3.1       The Deputy Chairperson of the Banks Peninsula Community Board, Jed O’Donoghue, has advised that he wishes to resign from the position. He has also advised that he is happy to continue as Deputy Chairperson until another Board member is formally appointed to the position.

Introduction

3.2       The provisions of Schedule 7 of the Local Government Act 2002 apply to community boards (with some minor exclusions), with necessary modifications as if the boards were local authorities.  Schedule 7 requires that each community board, at its first meeting, must elect one of its members to be its chairperson and another to be deputy chairperson.

3.3       The manner in which a community board is to elect these positions is prescribed in clause 25 of Schedule 7.  It provides that the community board must determine by resolution that the chairperson and deputy chairperson be elected or appointed by using one of the following systems of voting:

“System A –

(a)   requires that a person is elected or appointed if he or she receives the votes of a majority of the members of the local authority or committee present and voting; and

 


 

(b)   has the following characteristics:

(i)         there is a first round of voting for all candidates; and

(ii)        if no candidate is successful in that round there is a second round of voting from which the candidate with the fewest votes in the first round is excluded; and

(iii)       if no candidate is successful in the second round there is a third, and if necessary subsequent, round of voting from which, each time, the candidate with the fewest votes in the previous round is excluded; and

(iv)      in any round of voting, if 2 or more candidates tie for the lowest number of votes, the person excluded from the next round is resolved by lot.

System B –

 

(a)         requires that a person is elected or appointed if he or she receives more votes than any other candidate; and

(b)         has the following characteristics:

(i)        there is only 1 round of voting; and

(ii)       if 2 or more candidates tie for the most votes, the tie is resolved by lot”

3.4       In simpler terms, under System A, a candidate is successful if he or she receives the votes of the majority of the members of the community board present and voting.  If no candidate is successful in the first round there is a second round of voting from which the candidate with the fewest votes in the first round is excluded.  If no candidate is successful in the second round there is a third and if necessary subsequent round of voting from which each time the candidate with the fewest number of votes in the previous round is excluded until a candidate is successful.  In any round of voting if two or more candidates tie for the lowest number of votes the person to be excluded from the next round is resolved by lot.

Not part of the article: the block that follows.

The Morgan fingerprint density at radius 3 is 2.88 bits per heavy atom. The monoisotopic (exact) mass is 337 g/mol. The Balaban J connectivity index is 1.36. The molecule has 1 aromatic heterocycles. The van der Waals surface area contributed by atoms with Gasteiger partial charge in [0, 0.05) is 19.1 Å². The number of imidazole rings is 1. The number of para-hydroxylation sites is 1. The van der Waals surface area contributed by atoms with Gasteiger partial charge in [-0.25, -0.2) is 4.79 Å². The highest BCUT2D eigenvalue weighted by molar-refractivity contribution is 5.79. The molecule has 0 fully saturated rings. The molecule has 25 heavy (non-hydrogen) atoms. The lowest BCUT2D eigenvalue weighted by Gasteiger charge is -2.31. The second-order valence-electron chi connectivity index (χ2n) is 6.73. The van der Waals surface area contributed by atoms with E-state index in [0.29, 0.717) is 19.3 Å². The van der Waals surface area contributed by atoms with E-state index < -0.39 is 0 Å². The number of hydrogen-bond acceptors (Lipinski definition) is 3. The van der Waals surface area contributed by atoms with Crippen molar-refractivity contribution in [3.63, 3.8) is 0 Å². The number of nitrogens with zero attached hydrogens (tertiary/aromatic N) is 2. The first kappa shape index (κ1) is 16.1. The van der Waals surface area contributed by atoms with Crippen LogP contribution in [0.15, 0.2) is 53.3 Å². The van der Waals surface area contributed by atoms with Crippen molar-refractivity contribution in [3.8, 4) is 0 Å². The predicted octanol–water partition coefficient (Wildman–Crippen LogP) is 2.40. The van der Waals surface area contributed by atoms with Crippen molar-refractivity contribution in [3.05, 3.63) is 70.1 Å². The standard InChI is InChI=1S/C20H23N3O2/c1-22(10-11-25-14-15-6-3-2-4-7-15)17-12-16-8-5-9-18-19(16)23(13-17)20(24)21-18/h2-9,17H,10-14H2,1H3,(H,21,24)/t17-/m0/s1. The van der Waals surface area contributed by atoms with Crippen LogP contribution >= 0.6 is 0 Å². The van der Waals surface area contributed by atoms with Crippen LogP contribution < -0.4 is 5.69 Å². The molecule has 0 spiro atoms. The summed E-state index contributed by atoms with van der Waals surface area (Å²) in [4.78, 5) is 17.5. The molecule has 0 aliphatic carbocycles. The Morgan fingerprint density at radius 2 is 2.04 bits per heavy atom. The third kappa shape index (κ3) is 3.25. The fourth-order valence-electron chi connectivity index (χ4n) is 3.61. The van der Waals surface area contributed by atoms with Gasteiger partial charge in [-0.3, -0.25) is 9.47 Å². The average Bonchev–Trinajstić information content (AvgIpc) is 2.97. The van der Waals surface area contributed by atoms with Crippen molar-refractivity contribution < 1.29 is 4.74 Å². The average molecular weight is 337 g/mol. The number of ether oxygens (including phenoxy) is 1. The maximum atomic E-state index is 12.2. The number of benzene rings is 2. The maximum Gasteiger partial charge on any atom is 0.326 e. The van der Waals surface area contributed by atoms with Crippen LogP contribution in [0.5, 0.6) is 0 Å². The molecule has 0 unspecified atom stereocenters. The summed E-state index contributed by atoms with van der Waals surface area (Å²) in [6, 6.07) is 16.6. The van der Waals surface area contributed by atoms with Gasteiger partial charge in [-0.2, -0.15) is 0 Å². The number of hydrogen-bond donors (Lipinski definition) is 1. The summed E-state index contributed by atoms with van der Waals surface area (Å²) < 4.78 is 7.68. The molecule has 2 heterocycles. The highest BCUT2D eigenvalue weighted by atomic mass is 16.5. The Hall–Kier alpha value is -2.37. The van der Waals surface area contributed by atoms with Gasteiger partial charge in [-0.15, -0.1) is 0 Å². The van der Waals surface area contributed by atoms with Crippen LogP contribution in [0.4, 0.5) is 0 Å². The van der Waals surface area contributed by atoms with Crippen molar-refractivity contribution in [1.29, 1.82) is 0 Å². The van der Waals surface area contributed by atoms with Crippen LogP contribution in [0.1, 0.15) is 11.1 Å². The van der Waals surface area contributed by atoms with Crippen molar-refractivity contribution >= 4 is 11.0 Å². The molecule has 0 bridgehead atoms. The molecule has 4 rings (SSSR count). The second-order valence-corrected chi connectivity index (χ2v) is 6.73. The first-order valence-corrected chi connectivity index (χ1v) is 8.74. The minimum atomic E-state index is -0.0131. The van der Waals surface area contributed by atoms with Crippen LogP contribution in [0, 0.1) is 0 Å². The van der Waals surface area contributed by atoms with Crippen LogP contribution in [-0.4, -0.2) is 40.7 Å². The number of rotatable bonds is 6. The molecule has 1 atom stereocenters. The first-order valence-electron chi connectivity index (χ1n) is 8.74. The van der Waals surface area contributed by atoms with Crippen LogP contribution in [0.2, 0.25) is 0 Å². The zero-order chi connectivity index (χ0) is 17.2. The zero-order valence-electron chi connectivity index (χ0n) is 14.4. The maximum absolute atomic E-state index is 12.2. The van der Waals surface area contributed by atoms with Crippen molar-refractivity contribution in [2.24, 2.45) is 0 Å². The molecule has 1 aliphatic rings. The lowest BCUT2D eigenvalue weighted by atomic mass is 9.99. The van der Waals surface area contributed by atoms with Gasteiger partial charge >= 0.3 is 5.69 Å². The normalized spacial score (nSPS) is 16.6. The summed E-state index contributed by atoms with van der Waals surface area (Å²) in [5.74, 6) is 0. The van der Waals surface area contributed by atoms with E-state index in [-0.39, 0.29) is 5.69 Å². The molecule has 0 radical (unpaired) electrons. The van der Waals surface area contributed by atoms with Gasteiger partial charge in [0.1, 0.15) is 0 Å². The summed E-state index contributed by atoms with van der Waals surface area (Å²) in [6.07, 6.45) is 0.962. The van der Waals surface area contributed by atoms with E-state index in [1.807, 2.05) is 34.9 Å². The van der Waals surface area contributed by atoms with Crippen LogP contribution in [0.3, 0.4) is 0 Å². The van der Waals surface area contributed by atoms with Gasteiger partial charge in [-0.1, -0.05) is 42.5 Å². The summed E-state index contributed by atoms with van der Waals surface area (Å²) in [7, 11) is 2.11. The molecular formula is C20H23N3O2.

3.5       System B is first past the post except that a tie for the most votes is resolved by lot.

Practical application of clause 25

3.6       The Community Board must first determine, by resolution, which system of voting it will use, that is System A or System B.

3.7       Nominations for the position of deputy chairperson are called for.

3.8       If there is only one candidate then the community board may resolve that that person be elected.

3.9       If there is more than one candidate the community board must then put the matter to a vote according to the system it has adopted.  The community board members are then asked to vote on each candidate.

3.10    The following examples may be useful to illustrate two of the system:

System A

Example 1

Three nominations are received and upon the votes being counted the result is: A (4) B (2) C (1). In this case A is elected to the relevant position.

Example 2

Three nominations are received and upon the votes being counted the result is: A (3) B (3) C (1). In this case no candidate is successful so a second round of voting is held for candidates A and B. The lowest polling candidate, C, is excluded.

System B

Example 1

Three nominations are received and upon the votes being counted the result is: A (4) B (2) C (1). In this case A is elected to the relevant position.

Example 2

Three nominations are received and upon the votes being counted the result is: A (3) B (3) C (1). In this case a lot is held to determine who between A and B will be elected to the relevant position.

 

 

Attachments

There are no attachments for this report.

 

Signatories

Author

Liz Carter - Community Board Advisor

Approved By

Joan Blatchford - Manager Community Governance, Banks Peninsula/Lyttelton

Penelope Goldstone - Manager Community Governance, Banks Peninsula/Akaroa

  


Te Pātaka o Rākaihautū/Banks Peninsula Community Board

04 March 2019

 

 

13.    2019 Community Boards Conference - Board Members' Attendance

Reference:

19/135464

Presenter(s):

Liz Carter – Community Board Adviser

 

 

1.   Purpose of Report